Let me tell you a story about a Roger and about me being wrong.
Roger is a local techie who works for an awesome small company developing solutions that matter. Like really matter, such as protecting the communication and identity of US assets around world. Serious stuff.
Roger and I connected during a pivotal point in his career where he started to experience frustration with respect to his career development and, by extension, his salary. He wanted to learn more, solve bigger problems, and take on more responsibility. Independently, he also wanted an increase in annual income by a minimum of 10%.
We walked through what life was like at his current employer to understand the root of his problem and true motivation. He wasn’t unhappy, he likes his co-workers, he respects and trusts management, and he gets to work on important stuff. That being said, from a title perspective, there was little opportunity as his boss was not going anywhere and reported directly to the owners. I asked Roger if title mattered and he said “No.” In talking about compensation it became clear that while more money was important, it wasn’t just about the money. It was also about having a metric, cash, that could be measured to determine if Roger was “winning” at this career.
What followed was me giving Roger the textbook advice, as an entrepreneur, regarding his career and income goals...and the fact was that I was DEAD WRONG!
I said, “Because you are not unhappy in your current company, you might be trying to scratch the wrong itch by thinking you need to change jobs to be fulfilled and make more money. I recommend that you start a side hustle….for example, go to a freelance website and sell your skills for X per hour. Sell X number of hours and voila! You have reached your income goals and challenged yourself to learn more by starting your own business.”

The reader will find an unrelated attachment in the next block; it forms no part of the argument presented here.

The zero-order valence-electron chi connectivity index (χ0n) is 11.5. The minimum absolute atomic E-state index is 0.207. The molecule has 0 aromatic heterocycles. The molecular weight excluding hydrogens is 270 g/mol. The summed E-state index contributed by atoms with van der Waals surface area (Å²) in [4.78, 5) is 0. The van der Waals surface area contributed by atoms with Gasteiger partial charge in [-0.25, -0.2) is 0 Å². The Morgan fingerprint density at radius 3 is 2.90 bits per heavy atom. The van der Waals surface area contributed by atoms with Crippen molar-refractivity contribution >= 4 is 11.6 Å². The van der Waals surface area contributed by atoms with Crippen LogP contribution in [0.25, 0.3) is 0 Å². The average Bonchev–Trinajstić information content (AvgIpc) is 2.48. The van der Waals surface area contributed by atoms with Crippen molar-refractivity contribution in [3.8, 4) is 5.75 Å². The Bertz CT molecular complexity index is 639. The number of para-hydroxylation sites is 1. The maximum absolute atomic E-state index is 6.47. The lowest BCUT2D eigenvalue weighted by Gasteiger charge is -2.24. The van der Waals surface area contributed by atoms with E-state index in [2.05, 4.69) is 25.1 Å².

Roger is not an entrepreneur, at least not yet, and what he actually did was SO INCREDIBLY useful to any employee that I wanted to share it with you.
Roger’s method can be used by anyone who works for a small company to help them make significantly more money and, if not, will clearly show you that you might be more highly valued elsewhere.
Roger asked his supervisor and the founders for a meeting.
At each meeting, Roger asked the following questions:
What are your biggest time sucks during the week?
What problems are you trying to solve that will have the biggest impact on the company?
What are the three biggest challenges that customers have with our solutions?
Roger took the results from each meeting and combined them in a document. He reviewed and consulted with his peers on what changes could be made and what would it take to make them. He refined the list of solutions to what was actionable, achievable, and most impactful. He then scheduled a meeting with his supervisor and the founders.
At the meeting, Roger presented the answers to the three questions asked during previous meetings. He then presented what he thought could be solved as a result of consulting with his peers. He asked what the founders think these solutions would be worth on an annual basis...they responded that the solutions would be worth something in the $XXX,XXX range.
Roger then asked if they would be willing to pay him $30,000 more a year if he could be made responsible and held accountable for delivering these solutions.
Roger’s supervisor and the company’s founders were thunderstruck!
The moral of the story is that Roger got the raise. He got interesting problems to work on with smart people helping him. He did not have to change companies and the company got to keep someone dedicated and focused on solving big challenges. I’m waiting to hear from Roger as to how successful he is with respect to delivering against these challenges but the reality is that he already won and I have strong feeling the company did too.
If you were to take the same approach with you supervisor, department head, or company owners, do you think you could uncover massive opportunities to strengthen the bottomline, increase revenue, and delight more customers? I bet you could. Not many folks know your organization better than you…you live it and breathe it everyday.
Give yourself a raise by taking action today. Schedule those meetings and adapt Roger’s method to your situation.
Austin, over and out!
Written by: Austin Meyermann, Founder and President of Hunter Crown, LLC
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